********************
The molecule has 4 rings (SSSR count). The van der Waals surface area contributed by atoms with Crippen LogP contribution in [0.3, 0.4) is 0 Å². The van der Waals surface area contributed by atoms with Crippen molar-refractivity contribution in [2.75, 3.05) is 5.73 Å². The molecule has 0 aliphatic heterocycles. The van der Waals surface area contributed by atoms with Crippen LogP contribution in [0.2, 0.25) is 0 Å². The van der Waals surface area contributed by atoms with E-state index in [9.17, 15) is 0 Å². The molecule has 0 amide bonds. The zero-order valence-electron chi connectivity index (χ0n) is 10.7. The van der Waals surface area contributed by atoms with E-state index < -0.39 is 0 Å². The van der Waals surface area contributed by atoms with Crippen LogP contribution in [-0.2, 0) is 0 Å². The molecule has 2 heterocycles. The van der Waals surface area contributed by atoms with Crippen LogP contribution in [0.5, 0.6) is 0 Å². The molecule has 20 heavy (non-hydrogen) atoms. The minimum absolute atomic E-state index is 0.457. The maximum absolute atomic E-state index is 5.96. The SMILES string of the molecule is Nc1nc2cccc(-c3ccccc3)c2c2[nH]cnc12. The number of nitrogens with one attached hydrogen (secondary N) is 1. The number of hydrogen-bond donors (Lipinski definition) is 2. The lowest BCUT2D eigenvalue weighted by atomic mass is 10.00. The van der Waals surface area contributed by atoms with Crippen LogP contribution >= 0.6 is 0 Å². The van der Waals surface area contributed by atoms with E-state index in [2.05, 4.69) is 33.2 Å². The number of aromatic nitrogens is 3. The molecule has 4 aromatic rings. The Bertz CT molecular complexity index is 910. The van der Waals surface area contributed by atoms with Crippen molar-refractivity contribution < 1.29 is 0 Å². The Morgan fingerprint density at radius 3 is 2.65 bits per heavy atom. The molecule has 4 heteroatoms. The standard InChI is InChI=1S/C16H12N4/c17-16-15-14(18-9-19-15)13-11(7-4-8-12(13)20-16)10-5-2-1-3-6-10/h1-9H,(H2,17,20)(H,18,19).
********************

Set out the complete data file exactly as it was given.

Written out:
The molecule has 4 rings (SSSR count). The van der Waals surface area contributed by atoms with Crippen LogP contribution in [0.3, 0.4) is 0 Å². The van der Waals surface area contributed by atoms with Crippen molar-refractivity contribution in [2.75, 3.05) is 5.73 Å². The molecule has 0 aliphatic heterocycles. The van der Waals surface area contributed by atoms with Crippen LogP contribution in [0.2, 0.25) is 0 Å². The van der Waals surface area contributed by atoms with E-state index in [9.17, 15) is 0 Å². The molecule has 0 amide bonds. The zero-order valence-electron chi connectivity index (χ0n) is 10.7. The van der Waals surface area contributed by atoms with E-state index < -0.39 is 0 Å². The van der Waals surface area contributed by atoms with Crippen LogP contribution in [-0.2, 0) is 0 Å². The molecule has 2 heterocycles. The van der Waals surface area contributed by atoms with Crippen LogP contribution in [0.5, 0.6) is 0 Å². The molecule has 20 heavy (non-hydrogen) atoms. The minimum absolute atomic E-state index is 0.457. The maximum absolute atomic E-state index is 5.96. The SMILES string of the molecule is Nc1nc2cccc(-c3ccccc3)c2c2[nH]cnc12. The number of nitrogens with one attached hydrogen (secondary N) is 1. The number of hydrogen-bond donors (Lipinski definition) is 2. The lowest BCUT2D eigenvalue weighted by atomic mass is 10.00. The van der Waals surface area contributed by atoms with Crippen LogP contribution >= 0.6 is 0 Å². The van der Waals surface area contributed by atoms with E-state index in [2.05, 4.69) is 33.2 Å². The number of aromatic nitrogens is 3. The molecule has 4 aromatic rings. The Bertz CT molecular complexity index is 910. The van der Waals surface area contributed by atoms with Crippen molar-refractivity contribution < 1.29 is 0 Å². The Morgan fingerprint density at radius 3 is 2.65 bits per heavy atom. The molecule has 4 heteroatoms. The standard InChI is InChI=1S/C16H12N4/c17-16-15-14(18-9-19-15)13-11(7-4-8-12(13)20-16)10-5-2-1-3-6-10/h1-9H,(H2,17,20)(H,18,19).